Finder to the Node: QLD building its own fibre network to rival NBN

Krishan Sharma 27 December 2017 NEWS

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QLD builds its own fibre network while AussieBB urges nbn to halt fixed wireless rollout over congestion.

Queensland building its own fibre network to rival NBN

Queenslanders will soon be able to access "cheaper, more efficient internet" under State Government plans to develop its own version of the fibre optic network. The plans, introduced by the newly re-elected Palaszczuk government, could potentially let regional residents who would normally be stuck on nbn's satellite or fixed wireless services to opt for a far superior fibre-to-the-premises connection instead.

The government is looking at opening the spare capacity on fibre networks, which is currently used by state-owned companies like Energy Queensland, to boost connectivity for thousands of families. The publicly-owned network stretches more than 4,000 kms up the coast through cities such as Maryborough, Bundaberg, Gladstone, Rockhampton, Mackay, Townsville and Cairns. It reaches as far north as the resort town of Port Douglas and inland to Toowoomba, Roma, Charters Towers, Cloncurry and Mount Isa.

So, if the fibre backbone already exists and is being utilised by industry under commercial deals, the next step would be to work out how much of it can actually be opened up to the public, which according to the State's Innovation and Tourism Minister Kate Jones, the government is already looking into.

"We’ve just started an investigation to see if there’s an opportunity for us to use the more than 4,000 kms of fibre optic cables to open it up to business and Queensland communities," Ms Jones told Win News.

"For too long, the NBN has become a bit of a joke here in Queensland. So many people in regional Queensland just can’t get the internet connectivity they need," she said.

The move comes in response to increasing complaints about the high cost and low reliability of the NBN. The number of complaints to the Telecommunications Industry Ombudsman from Queenslanders about internet services leapt 42 percent to 28,988 in 2016-17.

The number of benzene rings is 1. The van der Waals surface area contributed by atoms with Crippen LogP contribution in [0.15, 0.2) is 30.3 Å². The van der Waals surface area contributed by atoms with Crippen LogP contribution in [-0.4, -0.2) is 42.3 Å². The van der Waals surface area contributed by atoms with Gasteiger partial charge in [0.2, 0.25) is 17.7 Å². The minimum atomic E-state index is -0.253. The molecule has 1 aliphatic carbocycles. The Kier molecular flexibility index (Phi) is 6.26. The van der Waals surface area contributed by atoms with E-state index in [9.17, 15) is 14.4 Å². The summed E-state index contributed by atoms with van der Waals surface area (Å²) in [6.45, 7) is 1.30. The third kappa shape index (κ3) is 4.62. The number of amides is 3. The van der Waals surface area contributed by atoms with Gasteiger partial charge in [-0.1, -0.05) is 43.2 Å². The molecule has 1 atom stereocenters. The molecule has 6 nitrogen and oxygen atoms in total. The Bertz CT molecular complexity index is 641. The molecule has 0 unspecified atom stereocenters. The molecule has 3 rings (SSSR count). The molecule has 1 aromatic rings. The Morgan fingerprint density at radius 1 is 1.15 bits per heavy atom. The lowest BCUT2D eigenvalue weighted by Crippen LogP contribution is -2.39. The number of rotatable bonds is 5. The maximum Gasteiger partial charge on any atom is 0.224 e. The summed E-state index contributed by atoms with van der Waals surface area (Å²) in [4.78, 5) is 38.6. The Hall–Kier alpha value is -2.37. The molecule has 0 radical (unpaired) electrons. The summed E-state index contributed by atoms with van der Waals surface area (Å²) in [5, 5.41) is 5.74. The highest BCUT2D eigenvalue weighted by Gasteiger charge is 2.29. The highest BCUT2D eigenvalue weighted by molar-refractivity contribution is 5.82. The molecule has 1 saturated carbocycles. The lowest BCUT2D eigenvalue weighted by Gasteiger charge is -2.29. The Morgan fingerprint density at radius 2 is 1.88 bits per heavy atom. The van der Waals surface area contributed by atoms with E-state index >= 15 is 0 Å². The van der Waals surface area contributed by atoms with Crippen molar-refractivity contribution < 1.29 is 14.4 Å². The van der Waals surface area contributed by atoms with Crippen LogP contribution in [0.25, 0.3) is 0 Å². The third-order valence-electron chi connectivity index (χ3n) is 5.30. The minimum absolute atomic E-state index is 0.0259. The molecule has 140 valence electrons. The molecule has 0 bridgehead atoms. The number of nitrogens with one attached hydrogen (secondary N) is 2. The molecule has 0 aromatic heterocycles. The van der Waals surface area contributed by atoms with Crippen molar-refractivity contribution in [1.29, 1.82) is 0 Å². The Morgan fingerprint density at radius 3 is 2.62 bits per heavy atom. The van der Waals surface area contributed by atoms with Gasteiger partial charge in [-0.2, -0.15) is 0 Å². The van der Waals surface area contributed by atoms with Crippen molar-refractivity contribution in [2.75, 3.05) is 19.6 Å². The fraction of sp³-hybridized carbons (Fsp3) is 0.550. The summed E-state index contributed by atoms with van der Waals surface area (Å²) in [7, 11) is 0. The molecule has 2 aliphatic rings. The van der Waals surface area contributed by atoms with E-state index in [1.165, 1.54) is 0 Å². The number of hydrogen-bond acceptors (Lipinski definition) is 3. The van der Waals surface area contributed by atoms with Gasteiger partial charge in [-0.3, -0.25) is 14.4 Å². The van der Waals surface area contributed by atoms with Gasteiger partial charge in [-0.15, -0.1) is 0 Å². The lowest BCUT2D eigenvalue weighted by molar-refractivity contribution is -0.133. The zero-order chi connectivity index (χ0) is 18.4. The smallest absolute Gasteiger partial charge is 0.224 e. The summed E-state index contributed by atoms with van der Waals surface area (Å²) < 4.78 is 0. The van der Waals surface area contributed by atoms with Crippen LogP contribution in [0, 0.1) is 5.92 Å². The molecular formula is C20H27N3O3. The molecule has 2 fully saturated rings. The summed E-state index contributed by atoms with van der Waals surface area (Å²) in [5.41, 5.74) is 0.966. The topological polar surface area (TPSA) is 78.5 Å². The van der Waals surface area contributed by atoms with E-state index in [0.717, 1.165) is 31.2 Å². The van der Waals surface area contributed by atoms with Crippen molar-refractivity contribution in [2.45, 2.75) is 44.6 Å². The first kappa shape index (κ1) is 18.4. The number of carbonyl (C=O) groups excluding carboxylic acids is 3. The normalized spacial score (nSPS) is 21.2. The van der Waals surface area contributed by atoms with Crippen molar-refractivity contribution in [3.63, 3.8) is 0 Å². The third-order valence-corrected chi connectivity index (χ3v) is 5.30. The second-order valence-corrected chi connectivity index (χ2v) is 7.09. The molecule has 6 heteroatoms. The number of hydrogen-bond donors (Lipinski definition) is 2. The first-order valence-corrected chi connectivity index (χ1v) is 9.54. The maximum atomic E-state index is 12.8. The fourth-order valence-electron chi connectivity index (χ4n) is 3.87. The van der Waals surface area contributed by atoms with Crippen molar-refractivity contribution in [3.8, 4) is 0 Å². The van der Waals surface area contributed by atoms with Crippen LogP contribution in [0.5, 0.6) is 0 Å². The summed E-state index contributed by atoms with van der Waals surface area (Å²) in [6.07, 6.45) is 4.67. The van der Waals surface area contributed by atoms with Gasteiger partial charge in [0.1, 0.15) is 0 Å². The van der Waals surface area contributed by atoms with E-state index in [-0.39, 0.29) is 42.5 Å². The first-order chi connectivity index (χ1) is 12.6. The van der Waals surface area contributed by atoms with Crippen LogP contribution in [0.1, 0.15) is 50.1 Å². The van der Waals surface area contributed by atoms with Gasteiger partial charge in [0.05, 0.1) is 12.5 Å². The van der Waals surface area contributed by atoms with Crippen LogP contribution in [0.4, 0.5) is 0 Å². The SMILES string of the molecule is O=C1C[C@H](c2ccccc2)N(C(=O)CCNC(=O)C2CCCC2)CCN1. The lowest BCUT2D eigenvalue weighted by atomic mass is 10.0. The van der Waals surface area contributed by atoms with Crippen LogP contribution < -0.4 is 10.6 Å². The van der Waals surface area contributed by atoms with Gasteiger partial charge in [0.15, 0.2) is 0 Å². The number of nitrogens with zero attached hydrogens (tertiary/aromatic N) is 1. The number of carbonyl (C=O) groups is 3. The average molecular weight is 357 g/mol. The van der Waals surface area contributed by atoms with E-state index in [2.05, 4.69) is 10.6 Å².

Access to this extra capacity offers an opportunity for smaller, local internet service providers to enter the market and offer residential services using state-owned fibre networks and provide serious competition to the Federal Government-owned NBN in those areas.

Queensland Chief Entrepreneur Steve Baxter said the plan was a game-changer.

"The capabilities this could bring to regional Queensland are unmatched anywhere in the world. It’s about time this project happened," said Mr Baxter.

Aussie Broadband urges NBN to pause fixed wireless rollout and fix congestion

Aussie Broadband has called on nbn to halt sales on its fixed-wireless network in the same way it paused sales on its hybrid fibre-coaxial (HFC) network earlier this month, saying it needs to repair issues with congestion.

Managing director, Phillip Britt, lamented nbn's decision to exclude fixed wireless customers from a new wholesale pricing structure announced last week designed to get more consumers to switch to 50/20Mbps plans. Britt believes fixed wireless had been excluded because the network wasn’t geared to support users at higher speed tiers.

"Fixed wireless has been specifically excluded from the new pricing structure due to prolonged tower congestion in some areas of the nbn fixed wireless network, which would negate any increases in speed that would be offered by the new pricing.

"As a result, rural and regional Australians in NBN fixed wireless areas will most likely be paying more for a lower-quality service when compared to their city counterparts.

"We are disappointed nbn has not yet publicly acknowledged the issues with its fixed wireless network, despite complaints from providers such as ourselves for over 12 months.

"Aussie Broadband would like the nbn to commit to fixing the fixed wireless network in the same way as it recently committed to fixing the HFC network in metro areas, including implementing a stop-sell on congested fixed wireless towers if necessary."

Once the issues are repaired, fixed-wireless should be subject to nbn's new wholesale pricing, Britt added.

"Fixed Wireless should be included in the new pricing structure along with the other access types to ensure the current digital divide between metro and regional areas is narrowed, not widened, by the NBN rollout," he said.

Finder to the Node is a weekly round-up of all the latest news surrounding Australia's complex National Broadband Network from award-winning technology journalist Krishan Sharma.

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